I was talking with a fellow youth worker the other day who asked me this question, "Can the Church really be a viable partner for parents?"
He shared with me about his current struggles a youth worker. He said, "Ryan, with all of the additional programs for students to attend, whether it be an extra-curricular sport team, counseling, therapy groups, community and non-profit service-based organizations, and the mall, what can the church possibly offer a student these days?"
That is a fair question. With all that a student can get involved in, along with all of the options available to a parent for personal, mental, physical, and yes, even spiritual development, what role can the church assume to partner with parents for the sake of the faith formation of a teenager?
Another fellow youth worker confessed to me that recently a parent of one of his students decided to stop sending that teenager to midweek program at church because that parent wanted to try a mindfulness technique at one of the local community centers. At the end of our conversation together, he simply said, "What's the point?!" Another fair question.
What is the point? Is what we do - the programs we offer, the time we invest, the camps we attend - truly effective? Engaging? Inspiring? Even necessary?
At the risk of sending you into an existential crisis, I want you to honestly examine these questions. As difficult for us to admit, they are fair questions. As youth workers, we pour our blood, sweat, and tears into our work, but what should we do if the people go elsewhere? Chalk it up to their ignorance? Or think more deeply about what you do and why you do it?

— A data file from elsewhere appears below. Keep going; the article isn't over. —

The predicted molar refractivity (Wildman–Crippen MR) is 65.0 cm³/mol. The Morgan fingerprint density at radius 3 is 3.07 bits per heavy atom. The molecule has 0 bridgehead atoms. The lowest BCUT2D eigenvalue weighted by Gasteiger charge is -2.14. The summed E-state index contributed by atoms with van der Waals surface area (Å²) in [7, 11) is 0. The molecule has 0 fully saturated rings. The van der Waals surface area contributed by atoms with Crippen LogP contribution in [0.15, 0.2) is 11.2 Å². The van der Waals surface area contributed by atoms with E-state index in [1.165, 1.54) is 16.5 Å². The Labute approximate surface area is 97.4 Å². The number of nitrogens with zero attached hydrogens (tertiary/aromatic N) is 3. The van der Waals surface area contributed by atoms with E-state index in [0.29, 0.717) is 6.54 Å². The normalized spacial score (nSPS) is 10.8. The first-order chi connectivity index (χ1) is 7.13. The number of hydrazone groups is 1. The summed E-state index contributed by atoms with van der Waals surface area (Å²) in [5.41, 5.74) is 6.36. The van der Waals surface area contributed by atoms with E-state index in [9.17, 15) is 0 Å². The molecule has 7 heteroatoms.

From a pragmatic leadership standpoint, it is always necessary to critically reflect on what you do and why you do it. But for the sake of the church and its viability to build healthy parent partnerships, consider these questions of yourself and ministry:
1. Are you serving where you feel called and most passionate?
2. If you are experiencing difficulty building parent partnerships, then do you need to re-evaluate how to better respond to families under your care?
3. Are you utilizing the most effective means at your disposal to equip and disciple students and families into the cause of Christ?
As our culture continues to speed into an unreachable horizon of achievement and success, the good news of our vocation is this: we get to bear witness to a different news, a more inspiring and true and peaceful kind of news. This must be our starting place, and the vision that we return to over and over again.
As youth workers and pastors and leaders in the church, we need to admit that for those not yet part of our church or for those who may not even identify as Christians, we are merely one voice in a million clambering for attention and time.
Yet, for those who understand the reality of the Gospel, for those parents who 'get it' - who get their redemption and salvation - then the church represents more than just a place for teenagers to hang out, your program, time, and investment epitomizes hope and grace in the here and now for teenagers everywhere. Remember that for encouragement.
I am going to put my cards on the table. I think the church not only can be a great partner for any parent, but I think the church MUST strive to throw everything it's got - capital, time, resources - at seeking the partnership of every parent and convincing them of this truth!
Here are some practical, easy ways that parents can begin to see you as a potential partner: